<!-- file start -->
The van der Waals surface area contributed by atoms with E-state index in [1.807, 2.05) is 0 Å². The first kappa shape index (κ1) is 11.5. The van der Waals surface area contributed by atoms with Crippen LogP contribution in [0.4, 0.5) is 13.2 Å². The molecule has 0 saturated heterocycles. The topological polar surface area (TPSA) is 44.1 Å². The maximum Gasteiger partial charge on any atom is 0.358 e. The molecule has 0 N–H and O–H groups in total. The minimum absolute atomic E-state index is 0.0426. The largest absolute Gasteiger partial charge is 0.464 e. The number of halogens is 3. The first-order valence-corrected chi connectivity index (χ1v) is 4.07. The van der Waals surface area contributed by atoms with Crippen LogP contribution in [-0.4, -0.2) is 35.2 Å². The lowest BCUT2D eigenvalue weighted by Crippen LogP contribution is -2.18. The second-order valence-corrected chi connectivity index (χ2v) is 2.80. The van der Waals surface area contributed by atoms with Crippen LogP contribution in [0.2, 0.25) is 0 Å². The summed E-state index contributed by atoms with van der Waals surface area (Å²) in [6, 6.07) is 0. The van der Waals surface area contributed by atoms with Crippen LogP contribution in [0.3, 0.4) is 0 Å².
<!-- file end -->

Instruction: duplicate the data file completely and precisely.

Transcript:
The van der Waals surface area contributed by atoms with E-state index in [1.807, 2.05) is 0 Å². The first kappa shape index (κ1) is 11.5. The van der Waals surface area contributed by atoms with Crippen LogP contribution in [0.4, 0.5) is 13.2 Å². The molecule has 0 saturated heterocycles. The topological polar surface area (TPSA) is 44.1 Å². The maximum Gasteiger partial charge on any atom is 0.358 e. The molecule has 0 N–H and O–H groups in total. The minimum absolute atomic E-state index is 0.0426. The largest absolute Gasteiger partial charge is 0.464 e. The number of halogens is 3. The first-order valence-corrected chi connectivity index (χ1v) is 4.07. The van der Waals surface area contributed by atoms with Crippen LogP contribution in [-0.4, -0.2) is 35.2 Å². The lowest BCUT2D eigenvalue weighted by Crippen LogP contribution is -2.18. The second-order valence-corrected chi connectivity index (χ2v) is 2.80. The van der Waals surface area contributed by atoms with Crippen LogP contribution in [0.2, 0.25) is 0 Å². The summed E-state index contributed by atoms with van der Waals surface area (Å²) in [6, 6.07) is 0. The van der Waals surface area contributed by atoms with Crippen LogP contribution in [0.3, 0.4) is 0 Å².